That night, Gesualdo returned secretly to the palace and caught his wife in bed with her lover. (Carafa was wearing Donna Maria's nightgown at the time. It was white, with black lace collar and cuffs.) He shot them both and then stabbed them a few times for good measure. Historian Cecil Gray agrees with the English essayist Thomas de Quincey that murder should be considered an art form. Gray gives Gesualdo points for the pistols and swordplay, but says he should have hit her a few times with a club. "A few judicious blows with a bludgeon," he says, "impart a variety, expressiveness and rich charm." (I'm not making this up, you know.)
After the murder, Gesualdo worreid that people might be angry at him - his wife's family, for instance - so he escaped to his family castle and cut down all the trees so no one could sneak up on him. Gesualdo had good cause for concern: the murdered duke had a nephew who had once hit a monk over the head and killed him, just for reciting a poem too loudly.
Not only did Gesualdo kill his wife and her lover, he also killed their small baby. The boy was his wife's second child. Gesualdo noticed that the baby's face looked similar, but it didn't look like him. In a fit of anger, Gesualdo put the baby in a cradle suspended on ropes from the ceiling and rocked it to death. (Afterwards, he felt guilty about the whole thing and had a monestary built on the site. Then he felt better.)
Needless to say, the murders were cause for much gossip. All the poets wrote about the event, but they tended to side with Gesualdo's wife, not him. They said he over-reacted.
Gesualdo married again a few years later. His second wife was Donna Eleonora d'Este, and she outlived him. But their marriage wasn't exactly rosy. Gesualdo may have not known it, but she was probably having an affair with Cardinal Allesandro d'Este, who aside from being a man of the church was her half-brother. (Might as well get hung for a sheep as a lamb, she must have figured.)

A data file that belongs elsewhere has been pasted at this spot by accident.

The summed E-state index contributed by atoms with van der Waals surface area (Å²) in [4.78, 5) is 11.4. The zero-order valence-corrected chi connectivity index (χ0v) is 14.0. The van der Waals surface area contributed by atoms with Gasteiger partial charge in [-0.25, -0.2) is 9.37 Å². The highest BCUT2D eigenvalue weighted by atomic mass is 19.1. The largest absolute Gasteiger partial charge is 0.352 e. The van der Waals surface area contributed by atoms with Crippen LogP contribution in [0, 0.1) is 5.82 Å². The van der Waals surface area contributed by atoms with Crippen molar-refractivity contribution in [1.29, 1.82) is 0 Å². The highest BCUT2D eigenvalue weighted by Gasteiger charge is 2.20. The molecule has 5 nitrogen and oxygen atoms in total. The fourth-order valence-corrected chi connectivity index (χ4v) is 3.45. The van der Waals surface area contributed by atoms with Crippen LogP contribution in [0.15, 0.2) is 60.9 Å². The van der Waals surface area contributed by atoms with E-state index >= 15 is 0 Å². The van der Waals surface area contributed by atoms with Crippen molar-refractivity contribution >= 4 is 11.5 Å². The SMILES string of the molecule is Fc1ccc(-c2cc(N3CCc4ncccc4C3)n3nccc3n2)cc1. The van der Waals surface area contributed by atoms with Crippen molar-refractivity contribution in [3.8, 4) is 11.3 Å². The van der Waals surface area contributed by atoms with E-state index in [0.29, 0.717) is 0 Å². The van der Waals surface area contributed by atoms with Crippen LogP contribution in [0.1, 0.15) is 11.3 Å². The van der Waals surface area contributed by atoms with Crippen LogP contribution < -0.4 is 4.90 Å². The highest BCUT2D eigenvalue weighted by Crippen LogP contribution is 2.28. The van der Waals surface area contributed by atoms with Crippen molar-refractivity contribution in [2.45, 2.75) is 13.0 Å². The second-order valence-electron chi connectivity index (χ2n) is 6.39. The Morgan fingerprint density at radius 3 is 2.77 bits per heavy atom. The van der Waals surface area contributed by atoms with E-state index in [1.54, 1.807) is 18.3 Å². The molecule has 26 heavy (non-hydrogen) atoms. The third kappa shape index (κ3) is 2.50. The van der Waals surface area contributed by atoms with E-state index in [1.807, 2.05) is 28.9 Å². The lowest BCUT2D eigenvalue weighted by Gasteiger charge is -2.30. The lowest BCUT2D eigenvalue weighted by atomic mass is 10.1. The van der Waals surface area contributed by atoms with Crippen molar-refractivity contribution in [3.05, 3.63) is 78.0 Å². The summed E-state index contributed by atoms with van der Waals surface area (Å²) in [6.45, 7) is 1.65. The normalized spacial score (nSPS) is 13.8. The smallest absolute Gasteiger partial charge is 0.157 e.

After his second marriage, Gesualdo spent most of his time at the court of the Duke of Ferrara, who liked to have musicians and composers hanging around the place. Over the years, he'd have such famous composers as Josquin des Prez, Orlando di Lasso, Cipriano de Rore, Obrecht, Marenzio and others. Palestrina stayed there for a few years and even John Dowland dropped in once for a visit.
Gesualdo had published his first book of madrigals under the pseudonym of Gioseppe Pilonij, but now began publishing them under his own name. Maybe being an infamous murderer improved his sales. (Gray points out that the bulk of his compositions came after the murders. He says music was a more satisfying creative outlet.) Altogether, Gesualdo published six books of madrigals, almost all of them characterized by daring and unusual harmonic progressions. (Composer Igor Stravinsky called him "the crank of chromaticism.")
Maybe Gesualdo's peculiar harmonies had something to do with his chronic bowel troubles. According to one Don Ferrante della Marra, writing in 1632, Gesualdo was unable to defecate "unless ten or twelve men, whom he kept specially for the purpose, were to beat him violently three times a day, during which operation he was wont to smile joyfully." That probably explains everything.